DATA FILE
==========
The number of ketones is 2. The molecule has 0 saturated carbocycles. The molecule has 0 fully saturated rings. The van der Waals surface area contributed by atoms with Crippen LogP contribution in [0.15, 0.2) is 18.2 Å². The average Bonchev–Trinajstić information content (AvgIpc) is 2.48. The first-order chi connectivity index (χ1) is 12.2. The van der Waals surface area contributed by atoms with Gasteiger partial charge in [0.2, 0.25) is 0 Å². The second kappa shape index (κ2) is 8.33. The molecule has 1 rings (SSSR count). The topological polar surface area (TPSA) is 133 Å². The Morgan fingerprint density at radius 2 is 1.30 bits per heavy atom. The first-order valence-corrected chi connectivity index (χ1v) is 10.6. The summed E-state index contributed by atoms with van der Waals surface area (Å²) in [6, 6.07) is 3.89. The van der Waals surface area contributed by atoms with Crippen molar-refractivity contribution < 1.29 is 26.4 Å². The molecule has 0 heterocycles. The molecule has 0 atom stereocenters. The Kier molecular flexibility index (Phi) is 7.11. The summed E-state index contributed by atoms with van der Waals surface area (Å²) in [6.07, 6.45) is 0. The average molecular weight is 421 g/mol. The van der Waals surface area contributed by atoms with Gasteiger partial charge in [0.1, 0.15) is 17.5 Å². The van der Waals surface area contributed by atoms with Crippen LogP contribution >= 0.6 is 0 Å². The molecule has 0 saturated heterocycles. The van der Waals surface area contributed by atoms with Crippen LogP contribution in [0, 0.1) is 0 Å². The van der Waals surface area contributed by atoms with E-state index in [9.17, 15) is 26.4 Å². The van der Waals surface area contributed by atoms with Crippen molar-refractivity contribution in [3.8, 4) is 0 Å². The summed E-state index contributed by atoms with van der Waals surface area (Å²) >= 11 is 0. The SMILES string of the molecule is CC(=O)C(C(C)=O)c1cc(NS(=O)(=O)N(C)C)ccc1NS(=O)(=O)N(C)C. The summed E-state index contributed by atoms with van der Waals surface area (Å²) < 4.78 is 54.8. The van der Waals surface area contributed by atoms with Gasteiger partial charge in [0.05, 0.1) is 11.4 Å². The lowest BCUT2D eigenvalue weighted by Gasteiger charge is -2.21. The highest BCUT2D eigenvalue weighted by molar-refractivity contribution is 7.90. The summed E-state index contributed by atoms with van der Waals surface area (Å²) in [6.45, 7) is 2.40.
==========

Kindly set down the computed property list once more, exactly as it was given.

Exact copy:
The number of ketones is 2. The molecule has 0 saturated carbocycles. The molecule has 0 fully saturated rings. The van der Waals surface area contributed by atoms with Crippen LogP contribution in [0.15, 0.2) is 18.2 Å². The average Bonchev–Trinajstić information content (AvgIpc) is 2.48. The first-order chi connectivity index (χ1) is 12.2. The van der Waals surface area contributed by atoms with Gasteiger partial charge in [0.2, 0.25) is 0 Å². The second kappa shape index (κ2) is 8.33. The molecule has 1 rings (SSSR count). The topological polar surface area (TPSA) is 133 Å². The Morgan fingerprint density at radius 2 is 1.30 bits per heavy atom. The first-order valence-corrected chi connectivity index (χ1v) is 10.6. The summed E-state index contributed by atoms with van der Waals surface area (Å²) in [6, 6.07) is 3.89. The van der Waals surface area contributed by atoms with Crippen molar-refractivity contribution < 1.29 is 26.4 Å². The molecule has 0 heterocycles. The molecule has 0 atom stereocenters. The Kier molecular flexibility index (Phi) is 7.11. The summed E-state index contributed by atoms with van der Waals surface area (Å²) in [6.07, 6.45) is 0. The average molecular weight is 421 g/mol. The van der Waals surface area contributed by atoms with Gasteiger partial charge in [0.1, 0.15) is 17.5 Å². The van der Waals surface area contributed by atoms with Crippen LogP contribution >= 0.6 is 0 Å². The molecule has 0 saturated heterocycles. The van der Waals surface area contributed by atoms with Crippen LogP contribution in [0, 0.1) is 0 Å². The van der Waals surface area contributed by atoms with E-state index in [9.17, 15) is 26.4 Å². The van der Waals surface area contributed by atoms with Crippen molar-refractivity contribution in [3.8, 4) is 0 Å². The summed E-state index contributed by atoms with van der Waals surface area (Å²) >= 11 is 0. The SMILES string of the molecule is CC(=O)C(C(C)=O)c1cc(NS(=O)(=O)N(C)C)ccc1NS(=O)(=O)N(C)C. The summed E-state index contributed by atoms with van der Waals surface area (Å²) < 4.78 is 54.8. The van der Waals surface area contributed by atoms with Gasteiger partial charge in [0.05, 0.1) is 11.4 Å². The lowest BCUT2D eigenvalue weighted by Gasteiger charge is -2.21. The highest BCUT2D eigenvalue weighted by molar-refractivity contribution is 7.90. The summed E-state index contributed by atoms with van der Waals surface area (Å²) in [6.45, 7) is 2.40.